The legwd mutant uncovers the role of starch phosphorylation in pollen development and germination in tomato

Shai Nashilevitz, Cathy Melamed-Bessudo, Asaph Aharoni, Jens Kossmann, Shmuel Wolf, Avraham A. Levy

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Starches extracted from most plant species are phosphorylated. α-Glucan water dikinase (GWD) is a key enzyme that controls the phosphate content of starch. In the absence of its activity starch degradation is impaired, leading to a starch excess phenotype in Arabidopsis and in potato leaves, and to reduced cold sweetening in potato tubers. Here, we characterized a transposon insertion (legwd::Ds) in the tomato GWD (LeGWD) gene that caused male gametophytic lethality. The mutant pollen had a starch excess phenotype that was associated with a reduction in pollen germination. SEM and TEM analyses indicated mild shrinking of the pollen grains and the accumulation of large starch granules inside the plastids. The level of soluble sugars was reduced by 1.8-fold in mutant pollen grains. Overall, the transmission of the mutant allele was only 0.4% in the male, whereas it was normal in the female. Additional mutant alleles, obtained through transposon excision, showed the same phenotypes as legwd::Ds. Moreover, pollen germination could be restored, and the starch excess phenotype could be abolished in lines expressing the potato GWD homolog (StGWD) under a pollen-specific promoter. In these lines, where fertility was restored, homozygous plants for legwd::Ds were isolated, and showed the starch excess phenotype in the leaves. Overall, our results demonstrate the importance of starch phosphorylation and breakdown for pollen germination, and open up the prospect for analyzing the role of starch metabolism in leaves and fruits.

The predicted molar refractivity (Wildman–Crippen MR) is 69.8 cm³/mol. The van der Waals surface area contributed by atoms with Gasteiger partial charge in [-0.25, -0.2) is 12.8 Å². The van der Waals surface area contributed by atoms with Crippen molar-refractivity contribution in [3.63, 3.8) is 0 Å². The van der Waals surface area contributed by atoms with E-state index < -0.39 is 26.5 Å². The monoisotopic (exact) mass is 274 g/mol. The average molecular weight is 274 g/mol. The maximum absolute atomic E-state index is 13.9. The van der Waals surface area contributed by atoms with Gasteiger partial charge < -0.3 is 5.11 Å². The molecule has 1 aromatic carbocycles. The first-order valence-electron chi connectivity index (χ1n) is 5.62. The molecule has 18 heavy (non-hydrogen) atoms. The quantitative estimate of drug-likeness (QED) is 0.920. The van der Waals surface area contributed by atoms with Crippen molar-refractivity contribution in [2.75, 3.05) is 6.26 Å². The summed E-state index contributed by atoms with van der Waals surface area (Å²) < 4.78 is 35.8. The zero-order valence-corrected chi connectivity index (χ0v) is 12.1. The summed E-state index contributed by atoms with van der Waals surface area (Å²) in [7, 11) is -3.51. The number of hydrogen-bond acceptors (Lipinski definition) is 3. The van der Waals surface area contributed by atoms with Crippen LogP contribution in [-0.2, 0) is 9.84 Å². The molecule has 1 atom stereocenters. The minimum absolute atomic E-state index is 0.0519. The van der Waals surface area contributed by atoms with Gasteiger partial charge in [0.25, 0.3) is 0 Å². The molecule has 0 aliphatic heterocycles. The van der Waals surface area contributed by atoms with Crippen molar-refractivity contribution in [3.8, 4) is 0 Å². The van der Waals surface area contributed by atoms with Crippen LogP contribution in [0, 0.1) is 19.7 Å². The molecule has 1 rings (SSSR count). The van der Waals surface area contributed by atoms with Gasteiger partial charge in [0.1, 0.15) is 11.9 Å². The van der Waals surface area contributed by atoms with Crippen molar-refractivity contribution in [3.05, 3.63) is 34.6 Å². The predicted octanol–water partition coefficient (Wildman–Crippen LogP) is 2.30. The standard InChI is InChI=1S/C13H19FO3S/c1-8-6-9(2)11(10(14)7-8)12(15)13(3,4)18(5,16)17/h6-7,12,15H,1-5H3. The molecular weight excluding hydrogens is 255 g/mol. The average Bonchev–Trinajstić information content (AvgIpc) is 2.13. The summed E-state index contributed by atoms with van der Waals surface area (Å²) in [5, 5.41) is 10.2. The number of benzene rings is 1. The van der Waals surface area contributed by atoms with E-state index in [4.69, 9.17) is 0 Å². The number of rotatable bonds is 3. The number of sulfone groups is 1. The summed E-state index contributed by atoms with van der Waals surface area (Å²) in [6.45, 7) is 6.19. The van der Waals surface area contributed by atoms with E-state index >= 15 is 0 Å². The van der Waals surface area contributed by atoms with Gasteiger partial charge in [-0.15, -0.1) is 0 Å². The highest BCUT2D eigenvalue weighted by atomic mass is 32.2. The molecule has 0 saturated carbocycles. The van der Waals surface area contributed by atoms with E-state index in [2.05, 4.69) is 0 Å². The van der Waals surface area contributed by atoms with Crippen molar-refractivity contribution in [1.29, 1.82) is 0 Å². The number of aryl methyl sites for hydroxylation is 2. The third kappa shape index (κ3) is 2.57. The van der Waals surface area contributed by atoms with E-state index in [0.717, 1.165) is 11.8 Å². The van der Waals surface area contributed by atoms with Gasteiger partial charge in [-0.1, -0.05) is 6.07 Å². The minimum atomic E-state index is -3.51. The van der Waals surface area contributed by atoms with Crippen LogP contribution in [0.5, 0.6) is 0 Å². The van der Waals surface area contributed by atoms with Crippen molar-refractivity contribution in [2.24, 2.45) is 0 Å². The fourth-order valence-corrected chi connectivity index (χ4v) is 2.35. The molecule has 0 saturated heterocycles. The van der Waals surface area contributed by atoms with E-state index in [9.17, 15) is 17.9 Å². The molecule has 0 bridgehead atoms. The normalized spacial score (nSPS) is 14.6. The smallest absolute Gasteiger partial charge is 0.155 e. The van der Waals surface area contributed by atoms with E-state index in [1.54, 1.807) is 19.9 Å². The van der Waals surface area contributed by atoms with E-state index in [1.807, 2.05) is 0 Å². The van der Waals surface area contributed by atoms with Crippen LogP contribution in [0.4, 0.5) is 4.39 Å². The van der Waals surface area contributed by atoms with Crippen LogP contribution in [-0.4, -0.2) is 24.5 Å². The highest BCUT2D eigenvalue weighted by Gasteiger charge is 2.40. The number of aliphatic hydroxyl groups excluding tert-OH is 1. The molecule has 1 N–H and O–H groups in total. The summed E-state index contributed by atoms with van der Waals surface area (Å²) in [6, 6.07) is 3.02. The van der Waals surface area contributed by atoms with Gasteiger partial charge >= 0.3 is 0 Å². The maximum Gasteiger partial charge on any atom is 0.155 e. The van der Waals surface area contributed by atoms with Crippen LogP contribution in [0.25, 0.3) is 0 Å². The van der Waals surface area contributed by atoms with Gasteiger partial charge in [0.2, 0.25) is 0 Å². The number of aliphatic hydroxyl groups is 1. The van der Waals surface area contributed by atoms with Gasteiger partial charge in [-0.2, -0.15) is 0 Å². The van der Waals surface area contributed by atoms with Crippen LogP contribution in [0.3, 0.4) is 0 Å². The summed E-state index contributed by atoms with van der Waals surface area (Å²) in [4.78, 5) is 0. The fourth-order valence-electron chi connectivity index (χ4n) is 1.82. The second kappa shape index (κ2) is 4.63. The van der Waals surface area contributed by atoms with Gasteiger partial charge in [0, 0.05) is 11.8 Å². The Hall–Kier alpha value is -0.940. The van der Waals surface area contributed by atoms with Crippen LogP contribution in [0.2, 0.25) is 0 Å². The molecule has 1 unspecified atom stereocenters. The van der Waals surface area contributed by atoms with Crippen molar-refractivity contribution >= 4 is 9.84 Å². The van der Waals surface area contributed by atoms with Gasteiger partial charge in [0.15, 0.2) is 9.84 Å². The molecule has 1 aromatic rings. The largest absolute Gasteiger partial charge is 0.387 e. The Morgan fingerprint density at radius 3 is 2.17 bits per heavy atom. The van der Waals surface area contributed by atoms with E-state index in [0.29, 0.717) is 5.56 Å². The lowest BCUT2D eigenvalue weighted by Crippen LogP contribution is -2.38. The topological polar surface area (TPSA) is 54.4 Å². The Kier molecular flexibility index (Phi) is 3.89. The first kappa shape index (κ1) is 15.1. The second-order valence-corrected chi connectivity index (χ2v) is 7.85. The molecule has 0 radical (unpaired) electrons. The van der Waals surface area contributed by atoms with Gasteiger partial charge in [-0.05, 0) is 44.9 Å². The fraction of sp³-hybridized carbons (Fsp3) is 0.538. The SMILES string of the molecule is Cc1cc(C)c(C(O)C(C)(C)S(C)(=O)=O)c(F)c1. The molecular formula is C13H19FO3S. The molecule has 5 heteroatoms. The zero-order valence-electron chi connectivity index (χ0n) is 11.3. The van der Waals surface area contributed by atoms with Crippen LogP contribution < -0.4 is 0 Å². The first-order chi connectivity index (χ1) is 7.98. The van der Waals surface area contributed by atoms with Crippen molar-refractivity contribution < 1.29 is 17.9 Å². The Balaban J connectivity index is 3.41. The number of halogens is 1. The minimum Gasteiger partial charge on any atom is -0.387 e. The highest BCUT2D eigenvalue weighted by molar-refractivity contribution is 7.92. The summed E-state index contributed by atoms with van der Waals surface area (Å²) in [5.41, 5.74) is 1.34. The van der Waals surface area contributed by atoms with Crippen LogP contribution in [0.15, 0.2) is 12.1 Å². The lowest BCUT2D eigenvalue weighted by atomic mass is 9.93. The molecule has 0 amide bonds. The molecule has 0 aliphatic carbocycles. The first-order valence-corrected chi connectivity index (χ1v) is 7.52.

Original languageAmerican English
Pages (from-to)1-13
Number of pages13
JournalPlant Journal
Issue number1
StatePublished - Jan 2009


  • Carbohydrate metabolism
  • Male-sterility
  • Starch degradation
  • Starch excess
  • Transposon-tagging


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